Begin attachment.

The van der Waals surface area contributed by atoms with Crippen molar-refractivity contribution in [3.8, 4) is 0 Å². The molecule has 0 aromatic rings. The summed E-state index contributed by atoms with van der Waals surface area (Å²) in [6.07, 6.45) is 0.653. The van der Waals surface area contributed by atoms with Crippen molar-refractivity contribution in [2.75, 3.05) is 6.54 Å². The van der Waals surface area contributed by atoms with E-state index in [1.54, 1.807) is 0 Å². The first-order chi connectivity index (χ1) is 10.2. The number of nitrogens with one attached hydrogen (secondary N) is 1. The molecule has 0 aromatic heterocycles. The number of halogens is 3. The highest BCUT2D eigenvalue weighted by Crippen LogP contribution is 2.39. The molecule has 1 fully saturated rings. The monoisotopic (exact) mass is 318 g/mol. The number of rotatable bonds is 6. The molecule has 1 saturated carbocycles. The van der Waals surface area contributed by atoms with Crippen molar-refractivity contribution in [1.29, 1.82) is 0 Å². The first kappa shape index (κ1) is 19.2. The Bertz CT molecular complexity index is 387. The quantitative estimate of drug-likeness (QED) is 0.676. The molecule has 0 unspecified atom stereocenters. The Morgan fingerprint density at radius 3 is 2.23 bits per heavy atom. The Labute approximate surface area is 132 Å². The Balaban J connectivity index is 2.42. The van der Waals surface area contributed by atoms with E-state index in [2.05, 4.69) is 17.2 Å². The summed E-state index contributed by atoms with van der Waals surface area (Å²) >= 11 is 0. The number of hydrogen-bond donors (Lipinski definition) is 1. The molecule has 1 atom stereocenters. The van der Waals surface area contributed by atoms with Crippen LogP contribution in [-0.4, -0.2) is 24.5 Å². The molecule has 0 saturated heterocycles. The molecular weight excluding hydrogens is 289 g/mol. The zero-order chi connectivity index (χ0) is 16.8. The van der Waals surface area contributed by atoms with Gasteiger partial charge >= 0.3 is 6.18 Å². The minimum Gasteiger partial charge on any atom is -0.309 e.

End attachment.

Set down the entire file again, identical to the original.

The van der Waals surface area contributed by atoms with Crippen molar-refractivity contribution in [3.8, 4) is 0 Å². The molecule has 0 aromatic rings. The summed E-state index contributed by atoms with van der Waals surface area (Å²) in [6.07, 6.45) is 0.653. The van der Waals surface area contributed by atoms with Crippen molar-refractivity contribution in [2.75, 3.05) is 6.54 Å². The van der Waals surface area contributed by atoms with E-state index in [1.54, 1.807) is 0 Å². The first-order chi connectivity index (χ1) is 10.2. The number of nitrogens with one attached hydrogen (secondary N) is 1. The molecule has 0 aromatic heterocycles. The number of halogens is 3. The highest BCUT2D eigenvalue weighted by Crippen LogP contribution is 2.39. The molecule has 1 fully saturated rings. The monoisotopic (exact) mass is 318 g/mol. The number of rotatable bonds is 6. The molecule has 1 saturated carbocycles. The van der Waals surface area contributed by atoms with Crippen molar-refractivity contribution in [1.29, 1.82) is 0 Å². The first kappa shape index (κ1) is 19.2. The Bertz CT molecular complexity index is 387. The quantitative estimate of drug-likeness (QED) is 0.676. The molecule has 0 unspecified atom stereocenters. The Morgan fingerprint density at radius 3 is 2.23 bits per heavy atom. The Labute approximate surface area is 132 Å². The Balaban J connectivity index is 2.42. The van der Waals surface area contributed by atoms with E-state index in [2.05, 4.69) is 17.2 Å². The summed E-state index contributed by atoms with van der Waals surface area (Å²) >= 11 is 0. The number of hydrogen-bond donors (Lipinski definition) is 1. The molecule has 1 atom stereocenters. The van der Waals surface area contributed by atoms with Crippen LogP contribution in [-0.4, -0.2) is 24.5 Å². The molecule has 0 saturated heterocycles. The molecular weight excluding hydrogens is 289 g/mol. The zero-order chi connectivity index (χ0) is 16.8. The van der Waals surface area contributed by atoms with Gasteiger partial charge >= 0.3 is 6.18 Å². The minimum Gasteiger partial charge on any atom is -0.309 e.